New Jersey Voters Could Put Minimum Wage Increases In State Constitution


On Tuesday, New Jersey voters will weigh in on a ballot question that, if passed, would amend the state constitution to raise the minimum wage to $8.25 and set it to automatically increase with inflation.

Polls show big support for the measure. A Monmouth University/Asbury Park Press poll found 65 percent planning to vote for it, with 12 percent planning to vote against. A Rutgers poll found 76 percent in support and 22 percent against.

The ballot question comes after Gov. Chris Christie (R) vetoed a bill that would have raised the state minimum wage to $8.50 and automatically increased it with inflation. Democrats took the question to the voters in response.

If the measure passes, New Jersey would be the eleventh state to adopt automatic increases to its minimum wage through either cost of living adjustment formulas or indexing it to inflation. Eighteen states and Washington, DC have minimum wages that are above the federal floor of $7.25 an hour.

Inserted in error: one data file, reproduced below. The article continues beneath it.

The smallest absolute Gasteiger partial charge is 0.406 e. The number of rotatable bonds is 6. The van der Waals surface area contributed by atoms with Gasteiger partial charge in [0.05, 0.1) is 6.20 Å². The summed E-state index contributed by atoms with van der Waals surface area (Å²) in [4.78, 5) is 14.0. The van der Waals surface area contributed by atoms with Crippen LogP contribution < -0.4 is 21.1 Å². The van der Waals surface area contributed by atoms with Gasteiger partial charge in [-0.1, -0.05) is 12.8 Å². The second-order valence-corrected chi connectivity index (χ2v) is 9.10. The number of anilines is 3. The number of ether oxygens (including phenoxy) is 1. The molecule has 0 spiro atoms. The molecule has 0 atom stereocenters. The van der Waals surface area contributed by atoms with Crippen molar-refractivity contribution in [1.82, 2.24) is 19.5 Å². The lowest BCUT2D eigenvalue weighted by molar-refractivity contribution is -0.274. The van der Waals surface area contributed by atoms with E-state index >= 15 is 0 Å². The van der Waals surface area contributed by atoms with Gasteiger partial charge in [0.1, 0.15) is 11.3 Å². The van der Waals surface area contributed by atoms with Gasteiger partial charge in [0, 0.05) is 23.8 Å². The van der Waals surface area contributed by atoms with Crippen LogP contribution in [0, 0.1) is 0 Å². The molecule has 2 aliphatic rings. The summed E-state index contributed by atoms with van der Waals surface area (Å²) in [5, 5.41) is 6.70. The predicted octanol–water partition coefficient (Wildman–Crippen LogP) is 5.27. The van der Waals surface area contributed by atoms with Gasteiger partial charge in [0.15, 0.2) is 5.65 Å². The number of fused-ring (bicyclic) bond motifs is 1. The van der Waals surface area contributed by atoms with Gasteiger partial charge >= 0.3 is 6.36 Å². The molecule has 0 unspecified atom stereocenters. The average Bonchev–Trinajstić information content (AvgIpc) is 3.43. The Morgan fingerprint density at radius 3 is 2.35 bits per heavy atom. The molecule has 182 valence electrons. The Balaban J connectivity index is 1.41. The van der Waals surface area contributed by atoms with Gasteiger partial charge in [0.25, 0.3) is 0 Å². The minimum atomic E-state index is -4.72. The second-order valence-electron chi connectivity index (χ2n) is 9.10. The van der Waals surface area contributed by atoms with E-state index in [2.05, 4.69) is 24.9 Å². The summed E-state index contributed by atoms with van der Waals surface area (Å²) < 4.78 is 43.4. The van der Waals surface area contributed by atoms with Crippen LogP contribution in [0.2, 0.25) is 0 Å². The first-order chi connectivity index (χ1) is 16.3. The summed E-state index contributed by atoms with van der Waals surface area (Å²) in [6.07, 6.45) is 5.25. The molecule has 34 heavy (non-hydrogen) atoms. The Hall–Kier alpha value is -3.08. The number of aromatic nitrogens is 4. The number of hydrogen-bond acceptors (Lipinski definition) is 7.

The states with automatic increases differ sharply from the federal government, where the minimum wage does not rise with inflation. It’s been stuck at its current level for four years. In fact, if it had kept up with inflation since its peak in 1968, it would be $10.40 an hour.

But increasing the minimum wage would give the economy a big boost. A study from the Chicago Federal Reserve found that raising it to $9 an hour would increase household spending by about $48 billion, or a .3 percent increase in GDP. Raising it to $10.10 an hour would lift nearly 6 million workers out of poverty. While Christie opposed raising his state’s minimum wage by saying it would be bad for the economy, several studies have shown that raising it doesn’t have a negative effect on employment and might even help boost job growth. A raise would also have a big impact on women and people of color.